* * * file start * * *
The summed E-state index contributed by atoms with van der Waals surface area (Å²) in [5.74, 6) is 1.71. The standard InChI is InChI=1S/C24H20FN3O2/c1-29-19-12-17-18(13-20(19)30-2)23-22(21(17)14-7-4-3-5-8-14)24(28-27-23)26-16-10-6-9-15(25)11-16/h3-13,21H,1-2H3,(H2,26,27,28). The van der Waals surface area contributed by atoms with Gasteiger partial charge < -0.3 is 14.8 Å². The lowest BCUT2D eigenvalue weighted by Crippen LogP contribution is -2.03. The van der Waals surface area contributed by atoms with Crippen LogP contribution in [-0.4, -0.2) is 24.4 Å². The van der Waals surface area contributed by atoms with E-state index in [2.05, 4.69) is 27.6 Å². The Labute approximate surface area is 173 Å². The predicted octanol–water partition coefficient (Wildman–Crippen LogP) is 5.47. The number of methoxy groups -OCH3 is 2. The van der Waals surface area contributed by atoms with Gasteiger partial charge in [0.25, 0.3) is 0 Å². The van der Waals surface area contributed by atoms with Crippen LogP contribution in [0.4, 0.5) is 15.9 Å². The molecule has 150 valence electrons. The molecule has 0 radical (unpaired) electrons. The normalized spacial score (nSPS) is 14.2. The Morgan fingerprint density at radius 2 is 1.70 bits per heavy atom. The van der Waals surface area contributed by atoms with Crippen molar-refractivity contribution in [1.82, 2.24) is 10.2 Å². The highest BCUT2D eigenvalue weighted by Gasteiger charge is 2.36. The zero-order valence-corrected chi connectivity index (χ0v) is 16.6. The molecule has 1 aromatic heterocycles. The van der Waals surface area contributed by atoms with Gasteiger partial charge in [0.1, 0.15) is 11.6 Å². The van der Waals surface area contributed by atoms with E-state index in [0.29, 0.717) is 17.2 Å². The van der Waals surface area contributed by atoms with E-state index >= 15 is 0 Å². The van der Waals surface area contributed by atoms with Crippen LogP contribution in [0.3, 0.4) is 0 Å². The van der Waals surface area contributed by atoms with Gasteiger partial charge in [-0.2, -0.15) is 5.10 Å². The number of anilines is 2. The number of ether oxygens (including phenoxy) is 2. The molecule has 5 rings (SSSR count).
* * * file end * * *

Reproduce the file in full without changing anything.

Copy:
The summed E-state index contributed by atoms with van der Waals surface area (Å²) in [5.74, 6) is 1.71. The standard InChI is InChI=1S/C24H20FN3O2/c1-29-19-12-17-18(13-20(19)30-2)23-22(21(17)14-7-4-3-5-8-14)24(28-27-23)26-16-10-6-9-15(25)11-16/h3-13,21H,1-2H3,(H2,26,27,28). The van der Waals surface area contributed by atoms with Gasteiger partial charge < -0.3 is 14.8 Å². The lowest BCUT2D eigenvalue weighted by Crippen LogP contribution is -2.03. The van der Waals surface area contributed by atoms with Crippen LogP contribution in [-0.4, -0.2) is 24.4 Å². The van der Waals surface area contributed by atoms with E-state index in [2.05, 4.69) is 27.6 Å². The Labute approximate surface area is 173 Å². The predicted octanol–water partition coefficient (Wildman–Crippen LogP) is 5.47. The number of methoxy groups -OCH3 is 2. The van der Waals surface area contributed by atoms with Gasteiger partial charge in [0.25, 0.3) is 0 Å². The van der Waals surface area contributed by atoms with Crippen LogP contribution in [0.4, 0.5) is 15.9 Å². The molecule has 150 valence electrons. The molecule has 0 radical (unpaired) electrons. The normalized spacial score (nSPS) is 14.2. The Morgan fingerprint density at radius 2 is 1.70 bits per heavy atom. The van der Waals surface area contributed by atoms with Crippen molar-refractivity contribution in [1.82, 2.24) is 10.2 Å². The highest BCUT2D eigenvalue weighted by Gasteiger charge is 2.36. The zero-order valence-corrected chi connectivity index (χ0v) is 16.6. The molecule has 1 aromatic heterocycles. The van der Waals surface area contributed by atoms with Gasteiger partial charge in [0.1, 0.15) is 11.6 Å². The van der Waals surface area contributed by atoms with E-state index in [0.29, 0.717) is 17.2 Å². The van der Waals surface area contributed by atoms with E-state index >= 15 is 0 Å². The van der Waals surface area contributed by atoms with Crippen LogP contribution in [0.3, 0.4) is 0 Å². The van der Waals surface area contributed by atoms with Gasteiger partial charge in [-0.2, -0.15) is 5.10 Å². The number of anilines is 2. The number of ether oxygens (including phenoxy) is 2. The molecule has 5 rings (SSSR count).